Moto Guzzi was once a legendary name in motorcycles. Can it make a comeback?
A motorcycle factory sits on the edge of Lake Como in a little town that proudly proclaims itself “La Citta Del La Moto Guzzi” — the city of Moto Guzzi. Artisans have been hand-fabricating motorcycle parts here since 1921.
Lately the venerable Mandello plant is working overtime. Moto Guzzi, in a bid to compete with leading European manufacturers, has nearly doubled its workforce to produce the V85 TT, an adventure motorcycle that will vie for customers with BMW’s GS, KTM’s Adventure, Ducati’s Multistrada and Triumph’s Tiger machines.
So far, the strategy is working. In the six months since it was introduced, the V85 TT has become the company’s hottest brand, far exceeding sales expectations. More than 70% of trade-ins on purchases of the V85 TT are from non-Moto Guzzi owners.
“That was our goal, to take new customers from the other brands,” production manager Nello Mariotti said recently as he guided a group of visitors through the factory. “We must make owners of other brands know, what is Moto Guzzi.”
Founded by two World War I airplane pilots and their mechanic, Moto Guzzi entered the European motorcycle market in 1923 and was soon Italy’s leading bike builder. The company manufactured affordable scooters for commuters and elegant, expensive race bikes for enthusiasts — machines that dominated the European Grand Prix circuit. For a time, even the Los Angeles Police Department used Moto Guzzis for its motorcycle fleet.
Despite its successes, the company began to wane. Its founders died; its funding evaporated. Moto Guzzi endured decades of ownership changes before finally being absorbed into the giant Piaggio Group in 2004.
Overshadowed in sales by Piaggio’s Vespa and in media attention by its Aprilia brand, Moto Guzzi became a niche player. It was followed by a small but passionate number of “Guzzisti.” More than 30,000 of them assembled at the Mandello factory for the 2018 Moto Guzzi World Days gathering.
The V85 TT is the company’s play to re-enter the big leagues. With the PR assistance of actor Ewan McGregor — a longtime Guzzisti and recent V85 TT convert — the company is boasting that it has built a tough, tractable machine for the “adventure” market, promising that the V85 TT is capable around town, comfortable on freeway tours and durable enough for off-road riding.
Ed Cook, who operates the AF1 Racing motorcycle shop in Austin, Texas, has had the V85 TT in stock for only 45 days, but he has sold half of the 16 he ordered from Moto Guzzi. He’s ordered 12 more.
“We had more pre-sales on this than any bike we’ve ever sold,” said Cook, who’s been selling Italian motorcycles at AF1 since 2001. “It’s a fresh new design, and a fresh new motor, and it’s a really good bike. Customers are excited about them.”
After a week of piloting a V85 TT around Northern Italy, I understood. Extremely easy to ride, the retro-styled new bike is a marvelous commuter machine and quite at home on the motorway.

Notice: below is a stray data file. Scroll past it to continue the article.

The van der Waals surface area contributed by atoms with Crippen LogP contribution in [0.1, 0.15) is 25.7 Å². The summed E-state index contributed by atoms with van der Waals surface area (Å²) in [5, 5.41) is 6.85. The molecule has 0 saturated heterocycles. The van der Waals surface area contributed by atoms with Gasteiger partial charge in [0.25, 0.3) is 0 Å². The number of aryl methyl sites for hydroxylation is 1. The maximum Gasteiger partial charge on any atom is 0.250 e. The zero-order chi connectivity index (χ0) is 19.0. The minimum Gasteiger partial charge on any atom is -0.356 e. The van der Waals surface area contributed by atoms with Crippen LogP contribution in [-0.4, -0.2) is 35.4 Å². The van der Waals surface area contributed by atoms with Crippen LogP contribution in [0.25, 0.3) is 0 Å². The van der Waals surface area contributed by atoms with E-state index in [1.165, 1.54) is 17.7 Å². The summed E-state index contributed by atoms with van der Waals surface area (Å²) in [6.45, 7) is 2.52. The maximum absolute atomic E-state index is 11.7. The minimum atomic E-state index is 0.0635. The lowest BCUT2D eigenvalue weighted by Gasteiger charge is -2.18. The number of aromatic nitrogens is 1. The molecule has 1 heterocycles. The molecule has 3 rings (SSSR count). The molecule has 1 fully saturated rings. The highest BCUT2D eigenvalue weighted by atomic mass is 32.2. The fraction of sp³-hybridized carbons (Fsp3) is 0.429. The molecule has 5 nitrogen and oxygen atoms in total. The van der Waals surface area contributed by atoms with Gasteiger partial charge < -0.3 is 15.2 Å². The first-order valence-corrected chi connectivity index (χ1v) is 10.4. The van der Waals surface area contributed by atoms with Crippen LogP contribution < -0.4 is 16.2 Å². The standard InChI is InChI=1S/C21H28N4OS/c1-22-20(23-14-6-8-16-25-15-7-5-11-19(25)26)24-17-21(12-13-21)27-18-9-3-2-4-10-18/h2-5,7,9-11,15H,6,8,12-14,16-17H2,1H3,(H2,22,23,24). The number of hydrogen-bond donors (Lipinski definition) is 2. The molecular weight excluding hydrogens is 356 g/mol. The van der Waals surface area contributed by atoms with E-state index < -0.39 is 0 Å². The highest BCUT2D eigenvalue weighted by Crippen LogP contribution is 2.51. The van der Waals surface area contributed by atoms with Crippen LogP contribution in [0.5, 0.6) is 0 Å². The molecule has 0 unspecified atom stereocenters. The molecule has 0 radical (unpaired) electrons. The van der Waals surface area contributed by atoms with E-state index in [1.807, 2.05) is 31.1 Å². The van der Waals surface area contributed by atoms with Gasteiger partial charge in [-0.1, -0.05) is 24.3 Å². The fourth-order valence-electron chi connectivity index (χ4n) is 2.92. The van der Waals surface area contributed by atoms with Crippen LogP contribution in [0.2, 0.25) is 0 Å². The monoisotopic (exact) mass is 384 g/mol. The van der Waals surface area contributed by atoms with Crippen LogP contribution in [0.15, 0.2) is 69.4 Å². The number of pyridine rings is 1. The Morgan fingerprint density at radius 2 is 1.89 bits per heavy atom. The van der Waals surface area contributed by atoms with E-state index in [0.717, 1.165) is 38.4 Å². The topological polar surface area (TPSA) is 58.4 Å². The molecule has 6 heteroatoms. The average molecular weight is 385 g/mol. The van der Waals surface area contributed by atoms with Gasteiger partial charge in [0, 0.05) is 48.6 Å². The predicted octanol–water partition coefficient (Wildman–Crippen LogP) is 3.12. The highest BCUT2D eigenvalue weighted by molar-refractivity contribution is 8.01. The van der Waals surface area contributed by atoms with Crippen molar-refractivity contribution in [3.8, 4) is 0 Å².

The 850cc V-twin motor hums nicely, and at 80 horsepower and 59 pound-feet of torque pulls strongly and produces surprisingly little vibration. Over a series of Alpine riding days in June and July, the bike easily conquered the Spluga, Maloja, Julier, Fluela and Albula passes. Despite many long hours in the saddle, I was only eager for more.
A smooth six-speed gearbox and riding modes designed for road, rain and off-road situations made the most of the power, and the combination of a low seat height, low center of gravity and that V-twin engine contributed to the bike’s graceful handling.
In a few off-road excursions — the “TT” in the name stands for “tutto terreno,” or all terrain — I quickly learned two things: The V85 TT, with its stock tires, is happy on a dirt road or sandy trail but is no match for muddy Alpine meadows recently exposed by melting snow; and the bike, thanks to its V-twin engine construction and the rear luggage boxes my model was wearing, is pretty easy to pick up when rider expertise cannot keep it from tipping over.
Critics of the bikes will note that it doesn’t have the power or the build quality of its BMW, KTM, Triumph or Ducati counterparts. But at $11,990 for the stock V85 TT and $12,990 for the V85 TT Adventure model, the Moto Guzzis cost several thousand dollars less than those more established European competitors.
Mariotti and other Moto Guzzi officers hinted repeatedly during our Mandello visit that the all-new, air-cooled engine that powers the V85 TT will be the propulsion behind an entire new line of mid-size motorcycles.
That could work, but Moto Guzzi needs to improve its marketing and distribution game, said Robert Pandya, a veteran motorcycle industry executive who worked for several years for Piaggio’s Aprilia brand.
“Moto Guzzi’s brand reputation and their dealer base is pretty weak,” Pandya said. “If they are not actively committed to a being a part of the adventure riding world, on a consistent basis, for years to come, it’s going to be difficult for them to gain a foothold — no matter how good the bike is.”